HipHope is a new healthcare wearable invented to prevent hip injuries and fractures resulting from falling.The medical device targets especially senior people over 65 years old.
Hip fractures deliver sad statistics every year. 50% of elderly victims of fall-realted hip injuries do not regain their previous mobility, 30% die within the next 12 months due to their deteriorated health condition. Looking at the economical impact, hip fractures are causing a multi-billion dollar burden.
“Hip fractures are a leading cause of morbidity and death in the elderly. They constitute an unsolved burden on society, of epidemic proportions. A reliable device for the prevention of hip fractures is, therefore, an urgent clinical and public health priority” – Prof. Daniel Reis, Technion, Israel Institute of Technology, Israel
HipHope Technologies was founded in 2011 motivated to take on this challenge and to invent a viable solution to the problem. The company now has developed a working airbag system which prevents injuries when falling. The wearable comes in form of a comfortable, lightweight belt which is worn around the waste. In case of a fall several sensors detect the movement and inflate the airbags in fractions of a second. When the falling person hits the floor the air cushions reduce the impact on the hips of the person.
An artificial hip joint (left) and X-ray of a human hip
HipHope has developed a sophisticated algorithm which can distinct between fall-like events and a real fall. In case an emergency is detected and the airbag is inflated the smart wearable sends an alert to a predefined destination to call for help.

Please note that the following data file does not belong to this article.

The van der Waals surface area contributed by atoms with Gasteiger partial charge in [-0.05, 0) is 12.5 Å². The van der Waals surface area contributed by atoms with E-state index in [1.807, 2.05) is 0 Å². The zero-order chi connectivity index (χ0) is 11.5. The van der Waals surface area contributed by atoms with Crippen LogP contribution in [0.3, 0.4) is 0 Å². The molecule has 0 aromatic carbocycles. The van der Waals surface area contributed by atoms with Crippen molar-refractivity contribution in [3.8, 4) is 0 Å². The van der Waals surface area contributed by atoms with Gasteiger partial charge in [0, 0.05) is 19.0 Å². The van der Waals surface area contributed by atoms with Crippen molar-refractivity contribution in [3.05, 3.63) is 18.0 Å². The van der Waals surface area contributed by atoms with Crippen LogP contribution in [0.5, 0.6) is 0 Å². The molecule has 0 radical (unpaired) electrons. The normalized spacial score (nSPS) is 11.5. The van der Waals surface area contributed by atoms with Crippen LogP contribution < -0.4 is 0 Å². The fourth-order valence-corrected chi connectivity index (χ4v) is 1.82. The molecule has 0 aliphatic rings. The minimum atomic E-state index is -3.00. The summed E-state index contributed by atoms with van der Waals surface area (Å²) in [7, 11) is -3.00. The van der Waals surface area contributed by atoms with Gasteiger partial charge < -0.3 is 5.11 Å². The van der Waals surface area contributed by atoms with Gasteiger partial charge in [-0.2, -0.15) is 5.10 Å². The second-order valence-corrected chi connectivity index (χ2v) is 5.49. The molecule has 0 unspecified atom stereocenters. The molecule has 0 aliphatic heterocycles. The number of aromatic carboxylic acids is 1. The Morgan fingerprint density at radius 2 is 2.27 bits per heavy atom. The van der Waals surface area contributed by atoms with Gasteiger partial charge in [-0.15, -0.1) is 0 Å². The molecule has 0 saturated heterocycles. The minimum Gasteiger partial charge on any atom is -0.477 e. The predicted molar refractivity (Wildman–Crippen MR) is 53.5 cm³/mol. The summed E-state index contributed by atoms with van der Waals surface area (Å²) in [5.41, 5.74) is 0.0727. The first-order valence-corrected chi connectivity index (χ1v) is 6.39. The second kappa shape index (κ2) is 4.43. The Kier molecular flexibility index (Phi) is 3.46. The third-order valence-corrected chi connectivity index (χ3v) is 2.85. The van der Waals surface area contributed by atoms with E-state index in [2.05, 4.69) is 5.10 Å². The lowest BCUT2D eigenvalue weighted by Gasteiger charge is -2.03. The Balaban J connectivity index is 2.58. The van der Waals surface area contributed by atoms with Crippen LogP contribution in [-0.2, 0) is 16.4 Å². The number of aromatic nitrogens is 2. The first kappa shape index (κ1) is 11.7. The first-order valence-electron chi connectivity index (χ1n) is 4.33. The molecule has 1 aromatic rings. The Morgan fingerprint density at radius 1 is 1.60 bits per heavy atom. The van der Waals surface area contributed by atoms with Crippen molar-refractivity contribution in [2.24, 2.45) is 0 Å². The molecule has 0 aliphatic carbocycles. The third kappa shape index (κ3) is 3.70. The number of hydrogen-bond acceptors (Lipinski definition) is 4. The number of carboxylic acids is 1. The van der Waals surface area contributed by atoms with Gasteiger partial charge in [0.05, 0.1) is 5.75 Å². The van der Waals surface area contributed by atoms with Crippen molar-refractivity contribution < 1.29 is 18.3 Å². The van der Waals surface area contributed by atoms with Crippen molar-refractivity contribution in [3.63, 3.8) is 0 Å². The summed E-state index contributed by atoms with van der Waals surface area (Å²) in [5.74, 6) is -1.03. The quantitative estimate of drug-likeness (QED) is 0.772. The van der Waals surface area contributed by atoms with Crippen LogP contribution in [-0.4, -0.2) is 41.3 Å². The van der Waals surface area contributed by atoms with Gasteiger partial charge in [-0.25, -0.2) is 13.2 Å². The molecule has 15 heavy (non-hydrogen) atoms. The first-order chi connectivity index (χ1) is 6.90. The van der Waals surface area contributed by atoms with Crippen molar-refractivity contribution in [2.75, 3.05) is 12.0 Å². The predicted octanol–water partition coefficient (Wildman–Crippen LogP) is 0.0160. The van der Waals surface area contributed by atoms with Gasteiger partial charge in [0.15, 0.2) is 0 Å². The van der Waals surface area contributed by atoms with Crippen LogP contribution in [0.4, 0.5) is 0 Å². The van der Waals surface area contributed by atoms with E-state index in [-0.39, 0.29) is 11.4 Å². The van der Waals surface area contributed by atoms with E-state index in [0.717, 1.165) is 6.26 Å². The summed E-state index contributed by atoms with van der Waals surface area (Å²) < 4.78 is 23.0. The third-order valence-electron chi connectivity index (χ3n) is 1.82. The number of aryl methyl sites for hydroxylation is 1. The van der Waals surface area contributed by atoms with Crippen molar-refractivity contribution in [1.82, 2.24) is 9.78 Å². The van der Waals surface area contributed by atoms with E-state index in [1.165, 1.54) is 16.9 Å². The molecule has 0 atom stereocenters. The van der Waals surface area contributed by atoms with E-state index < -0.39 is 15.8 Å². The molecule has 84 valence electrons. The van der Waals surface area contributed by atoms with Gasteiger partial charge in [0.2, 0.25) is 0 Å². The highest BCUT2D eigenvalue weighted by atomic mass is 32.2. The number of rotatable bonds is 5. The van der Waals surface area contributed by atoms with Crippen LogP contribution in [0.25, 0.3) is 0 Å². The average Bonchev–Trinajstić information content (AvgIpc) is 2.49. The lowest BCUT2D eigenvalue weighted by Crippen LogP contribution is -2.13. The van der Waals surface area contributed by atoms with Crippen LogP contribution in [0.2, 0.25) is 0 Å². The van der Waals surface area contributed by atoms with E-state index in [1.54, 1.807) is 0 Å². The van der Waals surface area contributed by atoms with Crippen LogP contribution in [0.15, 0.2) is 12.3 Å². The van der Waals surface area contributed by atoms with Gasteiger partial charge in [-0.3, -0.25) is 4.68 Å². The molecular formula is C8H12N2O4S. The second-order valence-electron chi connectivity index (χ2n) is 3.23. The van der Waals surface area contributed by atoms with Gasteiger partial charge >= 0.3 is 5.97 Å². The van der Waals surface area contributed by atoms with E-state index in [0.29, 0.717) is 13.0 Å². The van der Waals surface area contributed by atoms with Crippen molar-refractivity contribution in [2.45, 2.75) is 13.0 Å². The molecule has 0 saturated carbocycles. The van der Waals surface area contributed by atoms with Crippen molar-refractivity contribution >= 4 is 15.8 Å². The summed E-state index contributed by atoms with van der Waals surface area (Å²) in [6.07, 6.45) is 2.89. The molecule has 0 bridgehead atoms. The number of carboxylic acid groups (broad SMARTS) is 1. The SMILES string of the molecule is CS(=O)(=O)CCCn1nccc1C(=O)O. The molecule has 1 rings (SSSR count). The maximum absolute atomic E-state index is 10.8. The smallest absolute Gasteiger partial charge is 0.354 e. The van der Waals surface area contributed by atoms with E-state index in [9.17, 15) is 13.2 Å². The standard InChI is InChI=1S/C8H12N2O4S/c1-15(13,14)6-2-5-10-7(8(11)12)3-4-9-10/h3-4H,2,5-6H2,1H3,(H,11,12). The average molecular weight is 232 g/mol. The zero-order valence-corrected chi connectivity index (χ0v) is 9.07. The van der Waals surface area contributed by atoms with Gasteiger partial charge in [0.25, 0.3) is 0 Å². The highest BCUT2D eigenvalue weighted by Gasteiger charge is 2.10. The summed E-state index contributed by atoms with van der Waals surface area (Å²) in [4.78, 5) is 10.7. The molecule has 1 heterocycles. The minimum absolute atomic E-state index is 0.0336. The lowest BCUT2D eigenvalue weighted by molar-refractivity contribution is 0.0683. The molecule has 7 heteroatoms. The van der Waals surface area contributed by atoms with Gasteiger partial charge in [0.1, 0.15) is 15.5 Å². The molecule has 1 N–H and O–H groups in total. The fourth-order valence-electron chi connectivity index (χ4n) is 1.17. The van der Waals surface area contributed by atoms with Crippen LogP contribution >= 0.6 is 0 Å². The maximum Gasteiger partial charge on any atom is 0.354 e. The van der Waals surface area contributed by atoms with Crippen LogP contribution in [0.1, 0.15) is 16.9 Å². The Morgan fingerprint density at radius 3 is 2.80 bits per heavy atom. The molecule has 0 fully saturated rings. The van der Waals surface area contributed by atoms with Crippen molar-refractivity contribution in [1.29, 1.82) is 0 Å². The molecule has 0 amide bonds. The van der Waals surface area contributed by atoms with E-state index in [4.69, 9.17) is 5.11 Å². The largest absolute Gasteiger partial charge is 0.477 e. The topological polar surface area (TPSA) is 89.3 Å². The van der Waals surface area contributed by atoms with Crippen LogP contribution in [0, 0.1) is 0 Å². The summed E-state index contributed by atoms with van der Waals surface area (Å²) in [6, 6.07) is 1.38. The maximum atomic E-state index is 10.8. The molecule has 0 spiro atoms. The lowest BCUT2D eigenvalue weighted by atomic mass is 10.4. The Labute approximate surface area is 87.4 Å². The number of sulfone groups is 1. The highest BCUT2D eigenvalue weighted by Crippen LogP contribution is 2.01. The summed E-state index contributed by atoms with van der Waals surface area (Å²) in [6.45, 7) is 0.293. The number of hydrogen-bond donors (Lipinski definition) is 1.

“As the Director of Patient Safety & Risk Management at Israel’s biggest and leading medical center , I’ve been excited by the innovative design and technology proposed by Hip-Hope team. Following that, we have signed a joint research agreement with the company and Sheba Medical Center is going to serve as Hip-Hope’s primary Beta site.” – Prof. Amitai Ziv, Chaim Sheba Medical Center, Israel
The device offers additional functionality with motion and pre-fall motion data logging, a self-operated distress button and built-in pockets for personal items. Currently the medical gadget is tested at the Sheba Medical Center in Israel. HipHope will be worn by a few hundred patients, in three different wards, during their hospital stay, as part of a large-scale joint field research. During the field test the research team will include logging and analysis of motion data to verify the fall detection algorithm’s reliability as well as usability and compliance aspects.
cover picture: HipHope device as seen at the Wearable Tech Fair in London 2015